Thursday, April 03, 2008


The dietician at our work is interviewing with Kaiser for their medically managed weight loss program. She confessed to me that she has some questions about the program: 1) how the maintenance weight of the participants are determined and 2) whether there was some psychotherapeutic aspect to the program.

As we talked, I learned that it is a program that relies for the first 16 weeks on meal replacements. The calorie intake during this period is (according to the website) is 960 per day. Then in the maintenance period, participants are put on a 1200-1600 calorie plan that involves actual food.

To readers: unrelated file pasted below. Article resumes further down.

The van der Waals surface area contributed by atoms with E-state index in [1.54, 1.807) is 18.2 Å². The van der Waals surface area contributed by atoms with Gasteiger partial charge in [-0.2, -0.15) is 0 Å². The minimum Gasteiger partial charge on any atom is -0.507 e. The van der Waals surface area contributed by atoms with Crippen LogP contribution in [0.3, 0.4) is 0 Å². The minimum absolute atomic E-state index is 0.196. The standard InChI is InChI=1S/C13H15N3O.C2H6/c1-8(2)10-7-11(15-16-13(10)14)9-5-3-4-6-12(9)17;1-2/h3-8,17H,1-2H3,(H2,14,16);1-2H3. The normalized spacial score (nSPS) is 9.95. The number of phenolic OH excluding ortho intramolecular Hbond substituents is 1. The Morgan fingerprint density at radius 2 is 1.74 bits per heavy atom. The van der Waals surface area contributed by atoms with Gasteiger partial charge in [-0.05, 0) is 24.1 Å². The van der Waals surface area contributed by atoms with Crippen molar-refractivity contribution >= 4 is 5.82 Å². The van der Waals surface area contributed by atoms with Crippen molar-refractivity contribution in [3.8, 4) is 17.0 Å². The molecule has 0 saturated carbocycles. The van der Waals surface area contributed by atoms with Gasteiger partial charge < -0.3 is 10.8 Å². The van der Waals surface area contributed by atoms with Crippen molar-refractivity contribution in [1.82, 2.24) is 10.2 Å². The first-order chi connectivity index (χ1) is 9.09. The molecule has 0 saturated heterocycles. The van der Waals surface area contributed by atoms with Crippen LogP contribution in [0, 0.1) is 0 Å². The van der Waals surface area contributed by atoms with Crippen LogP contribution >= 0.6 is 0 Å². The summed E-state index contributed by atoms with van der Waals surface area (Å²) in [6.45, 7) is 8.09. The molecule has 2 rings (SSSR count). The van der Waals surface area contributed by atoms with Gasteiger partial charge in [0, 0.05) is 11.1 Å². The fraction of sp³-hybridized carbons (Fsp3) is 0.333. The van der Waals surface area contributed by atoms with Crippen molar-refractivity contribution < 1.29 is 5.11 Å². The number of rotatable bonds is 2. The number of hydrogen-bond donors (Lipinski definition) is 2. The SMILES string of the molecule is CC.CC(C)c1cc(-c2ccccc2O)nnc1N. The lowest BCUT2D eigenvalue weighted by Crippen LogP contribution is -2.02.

I'm more than a little appalled. This is labeled as a healthy weight program. But there is nothing healthy about very low calorie diets. It's called starvation, however you look at it, and it's dangerous. And there is nothing maintenance in a 1600 calorie diet, especially if you want to be active.

What are they thinking?!


Aravis said...


Cody Bones said...

According to the Barbera Walters special the other night, the only medically proven technique to prolong life is a restricted calorie diet. FOR THE REST OF YOUR LIFE. Those people were just a tad scary, but it sounds like they will be dancing on my grave.

spinsterwitch said...

Cody - I think that I've seen stuff on those folks. Interestingly, their philosophy runs counter to recent studies that have found that those who are firmly in the "overweight" category have the lowest mortality rates. They start to rise as you branch out on either side of that BMI category (but I just can't tell you how much I despise BMI as a measure).